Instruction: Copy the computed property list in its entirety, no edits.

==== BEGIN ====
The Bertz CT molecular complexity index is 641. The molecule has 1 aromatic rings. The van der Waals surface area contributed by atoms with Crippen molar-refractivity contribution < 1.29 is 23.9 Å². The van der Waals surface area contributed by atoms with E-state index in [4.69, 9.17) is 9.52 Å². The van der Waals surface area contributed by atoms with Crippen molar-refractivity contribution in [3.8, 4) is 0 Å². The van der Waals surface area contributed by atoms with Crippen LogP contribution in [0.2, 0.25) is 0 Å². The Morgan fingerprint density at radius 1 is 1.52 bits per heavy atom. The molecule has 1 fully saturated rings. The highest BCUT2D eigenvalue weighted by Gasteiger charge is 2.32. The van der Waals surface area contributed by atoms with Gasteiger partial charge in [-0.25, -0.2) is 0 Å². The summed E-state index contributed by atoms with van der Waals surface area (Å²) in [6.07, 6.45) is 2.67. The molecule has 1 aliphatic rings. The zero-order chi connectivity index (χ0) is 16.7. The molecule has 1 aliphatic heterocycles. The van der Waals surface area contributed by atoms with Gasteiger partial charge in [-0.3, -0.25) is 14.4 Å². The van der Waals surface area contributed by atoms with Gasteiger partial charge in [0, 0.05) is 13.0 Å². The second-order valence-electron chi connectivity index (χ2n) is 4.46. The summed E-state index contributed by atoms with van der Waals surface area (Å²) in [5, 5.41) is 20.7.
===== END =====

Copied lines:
The Bertz CT molecular complexity index is 641. The molecule has 1 aromatic rings. The van der Waals surface area contributed by atoms with Crippen molar-refractivity contribution < 1.29 is 23.9 Å². The van der Waals surface area contributed by atoms with E-state index in [4.69, 9.17) is 9.52 Å². The van der Waals surface area contributed by atoms with Crippen molar-refractivity contribution in [3.8, 4) is 0 Å². The van der Waals surface area contributed by atoms with Crippen LogP contribution in [0.2, 0.25) is 0 Å². The Morgan fingerprint density at radius 1 is 1.52 bits per heavy atom. The molecule has 1 fully saturated rings. The highest BCUT2D eigenvalue weighted by Gasteiger charge is 2.32. The van der Waals surface area contributed by atoms with Gasteiger partial charge in [-0.25, -0.2) is 0 Å². The summed E-state index contributed by atoms with van der Waals surface area (Å²) in [6.07, 6.45) is 2.67. The molecule has 1 aliphatic rings. The zero-order chi connectivity index (χ0) is 16.7. The molecule has 1 aliphatic heterocycles. The van der Waals surface area contributed by atoms with Gasteiger partial charge in [-0.3, -0.25) is 14.4 Å². The van der Waals surface area contributed by atoms with Gasteiger partial charge in [0, 0.05) is 13.0 Å². The second-order valence-electron chi connectivity index (χ2n) is 4.46. The summed E-state index contributed by atoms with van der Waals surface area (Å²) in [5, 5.41) is 20.7.